Seeing Green in Singapore – A Guide to Eco-Living in the City State


These solar “supertrees” are part of Singapore’s Gardens by the Bay

Editors Note:  The following is a guest post from Ruth Harrison-Roberts.

If you’re someone who prefers to live life in an eco-friendly way, you may be wondering how exactly you’ll manage it in Singapore. The city-state is, after all, a very built-up place, with a dense population, busy roads and high-rise buildings dominating the skyline.

However, it was in fact designed as a garden city! You would never consider grouping it in with Letchworth and Welwyn in the UK, but the premise remains the same: soften the urban sprawl by planting trees along the highways and byways and creating parklands. And, this is one of the first things that people tend to notice when they visit Singapore – just how green it looks.

Being eco-friendly in Singapore is not actually as hard as you may think, though. This guide shows you how to live sustainably in the Lion City, focusing on everyday aspects of life such as accommodation, eating, shopping and more.


Sustainable living just got easier with the development of the Punggol Eco Village. At first glance, it’s a fairly uninspiring looking public housing block, but it has been carefully planned, with every detail being assessed on its environmental impact. This includes positioning the development away from the sun so it doesn’t heat up too much, and placing a garden on the roof to lower the temperature of the building. With these eco-friendly measures in place, all you need to worry about is putting your recycling in the correct bin.

Singapore's Park Royal on Pickering, photo by WOHA21

Singapore’s Park Royal on Pickering, photo by WOHA21

Shopping and Eating Out

Make sure you head for a quick bite to eat at the City Square Mall at the junction of Serangoon and Kitchener Road. This is the only eco-friendly mall in Singapore, which is doing as much as it can to utilise sustainable energy and reduce waste. Fair Price opened up its first eco-friendly supermarket here, and works on the ethics of “reduce, reuse, and recycle”. Provisions such as a dedicated checkout for those who bring their own shopping bags, 100% biodegradable plastic bags, and a reverse vending machine for bottles and cans, are all in place.


Eco tourist attractions such as the Supertrees are an incredible sight to behold, especially when they are lit up at night. This may not seem particularly environmentally friendly, but it does have its merits. The outside of the poles are actually a “living skin” comprising over 162,900 live plants of more than 200 species and varieties, while the poles themselves also contain photovoltaic cells to harvest solar energy.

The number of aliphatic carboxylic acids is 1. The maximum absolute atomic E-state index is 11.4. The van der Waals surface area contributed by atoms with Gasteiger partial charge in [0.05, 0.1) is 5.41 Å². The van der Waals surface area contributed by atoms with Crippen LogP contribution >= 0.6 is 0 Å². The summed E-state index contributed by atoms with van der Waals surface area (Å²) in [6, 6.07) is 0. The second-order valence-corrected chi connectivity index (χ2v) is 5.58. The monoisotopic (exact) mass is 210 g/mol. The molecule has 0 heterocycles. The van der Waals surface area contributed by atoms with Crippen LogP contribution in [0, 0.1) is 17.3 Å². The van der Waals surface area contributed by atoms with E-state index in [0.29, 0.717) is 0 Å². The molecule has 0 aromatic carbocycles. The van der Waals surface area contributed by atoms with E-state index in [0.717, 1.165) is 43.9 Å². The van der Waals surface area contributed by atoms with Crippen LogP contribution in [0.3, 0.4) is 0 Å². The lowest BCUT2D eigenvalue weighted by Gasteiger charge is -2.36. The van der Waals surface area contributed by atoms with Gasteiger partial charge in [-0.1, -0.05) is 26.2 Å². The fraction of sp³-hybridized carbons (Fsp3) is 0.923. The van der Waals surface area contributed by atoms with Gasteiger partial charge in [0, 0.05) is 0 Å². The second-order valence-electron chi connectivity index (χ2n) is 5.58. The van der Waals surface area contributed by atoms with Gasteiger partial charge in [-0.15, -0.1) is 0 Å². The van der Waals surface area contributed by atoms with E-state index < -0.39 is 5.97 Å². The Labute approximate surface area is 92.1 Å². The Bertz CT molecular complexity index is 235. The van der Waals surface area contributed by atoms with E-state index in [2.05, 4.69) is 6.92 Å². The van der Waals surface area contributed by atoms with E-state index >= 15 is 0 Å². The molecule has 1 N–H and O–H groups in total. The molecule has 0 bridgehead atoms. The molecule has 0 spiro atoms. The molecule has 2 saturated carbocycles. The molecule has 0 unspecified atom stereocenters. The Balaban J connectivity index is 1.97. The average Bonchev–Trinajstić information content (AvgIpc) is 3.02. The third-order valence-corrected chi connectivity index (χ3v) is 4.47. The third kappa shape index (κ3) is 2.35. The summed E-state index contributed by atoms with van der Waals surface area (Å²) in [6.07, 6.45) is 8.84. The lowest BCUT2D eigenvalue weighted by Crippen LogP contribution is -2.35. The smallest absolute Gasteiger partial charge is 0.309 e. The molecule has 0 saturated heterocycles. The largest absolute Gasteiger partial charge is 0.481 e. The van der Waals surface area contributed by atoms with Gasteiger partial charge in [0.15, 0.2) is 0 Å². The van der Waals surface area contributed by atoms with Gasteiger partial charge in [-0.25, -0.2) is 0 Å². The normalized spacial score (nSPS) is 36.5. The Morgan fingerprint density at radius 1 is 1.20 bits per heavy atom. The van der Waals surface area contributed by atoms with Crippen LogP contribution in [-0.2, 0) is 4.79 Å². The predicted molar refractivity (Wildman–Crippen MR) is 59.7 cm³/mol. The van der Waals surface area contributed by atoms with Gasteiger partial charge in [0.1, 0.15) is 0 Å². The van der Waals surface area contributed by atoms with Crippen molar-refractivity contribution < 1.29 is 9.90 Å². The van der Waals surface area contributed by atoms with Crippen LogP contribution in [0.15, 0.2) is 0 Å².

You can also take a tour around Sentosa Island on the eco-friendly Gogreen hybrid cycles (available in children’s sizes as well). There are also several nature reserves to visit, including the Botanic Gardens, Sungei Buloh Nature Reserve and Pulau Ubin.

Singapore's City Square mall

Getting Around

If you must travel around by car, there’s a way to do it without adding to the growing emissions in the air. The city has subsidies in place for those who use environmentally friendly cars in which to get around, and there are also Greenslots, a network of power stations for cars to plug into and recharge.

Public transport is also changing. There are hybrid buses that run on a combination of diesel and battery power, while Woodlands MRT station is the first eco-friendly train stop, utilizing energy-efficient escalators and lifts, and even sustainable water management in its bathroom facilities.

However, what better way is there to take in the sights than by bike? Bike thefts are pretty much unheard of and as it’s such an easy and cost-effective way to reach your destination, cycling is not only convenient but also an easy way to keep fit.


Visitors wishing to travel sustainably should check into the Park Royal on Pickering or the Siloso Beach Resort, both of which have impressive green credentials and a strong focus on water conservation and energy efficiency. A number of airlines also offer reduced carbon emissions; for example, Singapore Airlines has signed up to the Sustainable Aviation Fuel Users Group, and is implementing a number of green initiatives in its policies.

Overall, despite many people’s preconceptions of Singapore as a dense urban sprawl and its history of rapid development, the city-state is actually setting an example as a leader in environmentally friendly living.

Ruth Harrison Roberts is a fashion and lifestyle writer in London.  She runs The Oxygen Thief – a blog supporting emerging fashion, design and musical talent.

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